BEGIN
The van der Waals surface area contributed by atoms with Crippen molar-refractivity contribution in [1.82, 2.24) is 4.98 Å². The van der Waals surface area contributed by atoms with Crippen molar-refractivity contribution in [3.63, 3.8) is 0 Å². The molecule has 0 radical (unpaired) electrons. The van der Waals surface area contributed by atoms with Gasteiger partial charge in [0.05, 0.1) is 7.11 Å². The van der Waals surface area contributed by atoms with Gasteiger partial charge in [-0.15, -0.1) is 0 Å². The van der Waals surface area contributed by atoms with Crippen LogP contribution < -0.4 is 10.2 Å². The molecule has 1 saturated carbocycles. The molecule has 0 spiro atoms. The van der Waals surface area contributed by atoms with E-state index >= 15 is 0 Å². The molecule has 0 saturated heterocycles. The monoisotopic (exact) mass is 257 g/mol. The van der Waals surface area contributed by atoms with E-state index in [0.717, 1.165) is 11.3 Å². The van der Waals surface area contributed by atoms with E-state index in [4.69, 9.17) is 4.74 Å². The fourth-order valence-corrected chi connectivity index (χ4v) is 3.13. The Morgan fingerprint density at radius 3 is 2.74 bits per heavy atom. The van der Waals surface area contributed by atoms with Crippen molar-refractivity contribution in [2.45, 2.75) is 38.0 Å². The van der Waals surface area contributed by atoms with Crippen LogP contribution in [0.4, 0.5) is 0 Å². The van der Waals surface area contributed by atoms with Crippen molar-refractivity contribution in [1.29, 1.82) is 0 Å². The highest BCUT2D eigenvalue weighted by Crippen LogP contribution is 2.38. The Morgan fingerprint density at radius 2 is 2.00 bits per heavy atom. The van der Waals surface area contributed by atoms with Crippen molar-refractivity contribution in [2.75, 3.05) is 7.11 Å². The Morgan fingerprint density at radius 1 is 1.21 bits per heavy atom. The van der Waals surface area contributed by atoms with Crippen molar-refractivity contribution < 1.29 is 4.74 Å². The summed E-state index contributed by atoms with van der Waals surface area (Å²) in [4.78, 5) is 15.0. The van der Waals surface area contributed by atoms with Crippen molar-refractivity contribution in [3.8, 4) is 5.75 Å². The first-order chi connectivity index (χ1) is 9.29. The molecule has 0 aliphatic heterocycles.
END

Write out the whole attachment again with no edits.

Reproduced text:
The van der Waals surface area contributed by atoms with Crippen molar-refractivity contribution in [1.82, 2.24) is 4.98 Å². The van der Waals surface area contributed by atoms with Crippen molar-refractivity contribution in [3.63, 3.8) is 0 Å². The molecule has 0 radical (unpaired) electrons. The van der Waals surface area contributed by atoms with Gasteiger partial charge in [0.05, 0.1) is 7.11 Å². The van der Waals surface area contributed by atoms with Gasteiger partial charge in [-0.15, -0.1) is 0 Å². The van der Waals surface area contributed by atoms with Crippen LogP contribution < -0.4 is 10.2 Å². The molecule has 1 saturated carbocycles. The molecule has 0 spiro atoms. The van der Waals surface area contributed by atoms with E-state index >= 15 is 0 Å². The molecule has 0 saturated heterocycles. The monoisotopic (exact) mass is 257 g/mol. The van der Waals surface area contributed by atoms with E-state index in [0.717, 1.165) is 11.3 Å². The van der Waals surface area contributed by atoms with E-state index in [4.69, 9.17) is 4.74 Å². The fourth-order valence-corrected chi connectivity index (χ4v) is 3.13. The Morgan fingerprint density at radius 3 is 2.74 bits per heavy atom. The van der Waals surface area contributed by atoms with Crippen molar-refractivity contribution in [2.45, 2.75) is 38.0 Å². The van der Waals surface area contributed by atoms with Crippen LogP contribution in [0.4, 0.5) is 0 Å². The van der Waals surface area contributed by atoms with Crippen molar-refractivity contribution in [1.29, 1.82) is 0 Å². The highest BCUT2D eigenvalue weighted by Crippen LogP contribution is 2.38. The Morgan fingerprint density at radius 2 is 2.00 bits per heavy atom. The van der Waals surface area contributed by atoms with Crippen molar-refractivity contribution in [2.75, 3.05) is 7.11 Å². The Morgan fingerprint density at radius 1 is 1.21 bits per heavy atom. The van der Waals surface area contributed by atoms with Crippen molar-refractivity contribution < 1.29 is 4.74 Å². The summed E-state index contributed by atoms with van der Waals surface area (Å²) in [4.78, 5) is 15.0. The van der Waals surface area contributed by atoms with Crippen molar-refractivity contribution in [3.8, 4) is 5.75 Å². The first-order chi connectivity index (χ1) is 9.29. The molecule has 0 aliphatic heterocycles.